|The Perfect Bet|
I personally do not agree that investing is a form of gambling there are too many differences in the ideas of the two motivees. Gambling and investing do have similar intangible links though, they both involve markets and as such you are playing a role in their movements. The second is that you are playing on your information against everyone else in the market playing with their information.
Kucharski is a wonderful writer and explains a complex situation very well, a mathematician and statistician himself he draws on history and a broad knowledge of many intertwined disciplines, including physics, mathematics, economics and computer science.
Though the main thrust of the book looks at several gambling systems including blackjack card counting, horse racing, and roulette systems. He points out flaws along the way but extracts the golden nuggets of fact based ideas that they produce. So for instance card counting does work, but it is time consuming to build a knowledge system that allows you to make the system pay with multideck dealing and limited betting practices to not draw attention to the fact you are card counting.
But then he turns to other areas of the gambling idea. Trying to beat the house is nigh on impossible, like beating the market in investing. But the weak link in the houses chain and in the market is that players, investors, punters or marks play at different levels of skill and with differing levels of information.
There is the investors strength, bringing together knowledge both of the market and the players in the market leads to arbitrage situations. The point where one stock or one side of the bet is skewed. That is where the skilled gambler and investor can step in to buy. That is The Perfect Bet.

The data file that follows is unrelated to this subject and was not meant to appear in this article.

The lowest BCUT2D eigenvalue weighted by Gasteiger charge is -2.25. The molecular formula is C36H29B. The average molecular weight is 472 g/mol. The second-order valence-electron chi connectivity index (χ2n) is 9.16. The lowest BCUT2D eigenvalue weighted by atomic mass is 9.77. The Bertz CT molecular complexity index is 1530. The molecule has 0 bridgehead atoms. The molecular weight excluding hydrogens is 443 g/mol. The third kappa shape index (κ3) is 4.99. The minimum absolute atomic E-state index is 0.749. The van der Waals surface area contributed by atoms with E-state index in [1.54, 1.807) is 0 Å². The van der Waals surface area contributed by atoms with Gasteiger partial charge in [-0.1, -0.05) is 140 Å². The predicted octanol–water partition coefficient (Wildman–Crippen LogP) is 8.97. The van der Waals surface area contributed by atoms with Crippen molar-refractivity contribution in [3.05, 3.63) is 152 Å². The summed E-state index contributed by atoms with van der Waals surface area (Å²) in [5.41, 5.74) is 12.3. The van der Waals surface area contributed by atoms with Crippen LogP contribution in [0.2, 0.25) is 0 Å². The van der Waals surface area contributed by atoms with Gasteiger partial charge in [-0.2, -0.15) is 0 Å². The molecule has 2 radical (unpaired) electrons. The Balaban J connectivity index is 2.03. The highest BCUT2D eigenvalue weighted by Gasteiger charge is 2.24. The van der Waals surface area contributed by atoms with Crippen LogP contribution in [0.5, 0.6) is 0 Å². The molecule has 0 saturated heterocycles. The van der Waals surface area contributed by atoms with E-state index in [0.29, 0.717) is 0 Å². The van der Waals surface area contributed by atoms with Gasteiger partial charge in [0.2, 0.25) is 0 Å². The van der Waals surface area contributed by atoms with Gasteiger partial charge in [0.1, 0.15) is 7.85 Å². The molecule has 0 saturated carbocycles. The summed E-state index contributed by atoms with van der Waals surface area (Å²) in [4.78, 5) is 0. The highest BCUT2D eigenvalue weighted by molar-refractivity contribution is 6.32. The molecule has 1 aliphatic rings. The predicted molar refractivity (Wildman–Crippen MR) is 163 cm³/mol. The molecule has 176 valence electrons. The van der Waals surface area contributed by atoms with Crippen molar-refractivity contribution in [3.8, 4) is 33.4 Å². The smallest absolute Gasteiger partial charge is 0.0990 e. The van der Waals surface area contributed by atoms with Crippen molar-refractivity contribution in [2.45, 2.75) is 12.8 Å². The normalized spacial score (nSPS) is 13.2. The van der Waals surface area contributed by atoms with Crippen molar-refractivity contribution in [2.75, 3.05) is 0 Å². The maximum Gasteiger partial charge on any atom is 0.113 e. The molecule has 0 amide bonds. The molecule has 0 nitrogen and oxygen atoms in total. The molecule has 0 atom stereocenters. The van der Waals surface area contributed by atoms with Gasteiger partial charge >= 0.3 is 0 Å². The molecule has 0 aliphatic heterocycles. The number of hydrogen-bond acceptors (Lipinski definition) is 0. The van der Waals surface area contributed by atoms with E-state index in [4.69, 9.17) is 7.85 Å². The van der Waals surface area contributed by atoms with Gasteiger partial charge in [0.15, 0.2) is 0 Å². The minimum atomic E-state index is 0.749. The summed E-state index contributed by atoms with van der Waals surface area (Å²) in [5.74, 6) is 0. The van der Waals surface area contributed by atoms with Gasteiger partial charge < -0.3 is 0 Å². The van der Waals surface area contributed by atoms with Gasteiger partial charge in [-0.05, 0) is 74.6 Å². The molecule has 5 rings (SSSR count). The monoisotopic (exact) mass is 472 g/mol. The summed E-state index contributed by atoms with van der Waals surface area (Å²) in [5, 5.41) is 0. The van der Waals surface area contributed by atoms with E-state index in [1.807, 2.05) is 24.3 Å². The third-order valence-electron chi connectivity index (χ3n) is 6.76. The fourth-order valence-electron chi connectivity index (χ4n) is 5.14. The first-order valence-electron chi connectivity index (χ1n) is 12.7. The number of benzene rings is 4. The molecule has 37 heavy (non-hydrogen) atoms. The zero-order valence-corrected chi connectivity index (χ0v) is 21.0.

This book is a solid read. I enjoyed reading it from cover to cover in just a few hours. It is similar to A Random Walk Down Wall Street In that psychology plays a huge role in outcomes, but Kucharski then looks at robots and time which adds even more complication to strategies which are employed. So here he moves from gambling to the stock market. There we face the ever growing influence of automated trading. Both the stock market and gambling markets are at the mercy of the arbitrage robots. Bots can be looking and dealing with millions of trades per second. In the time it takes you to blink a bot will have dealt in thousands of trades, you cannot even hope to beat a bot that is on an arbitrage deal.
So in conclusion this book might seem to be merely about gambling systems and their mathematical histories, but it is a worthwhile read for any investor in the stock-market too. If only to see why you cannot win in the short term arbitrage trade. Read what others say about 'The Perfect Bet.'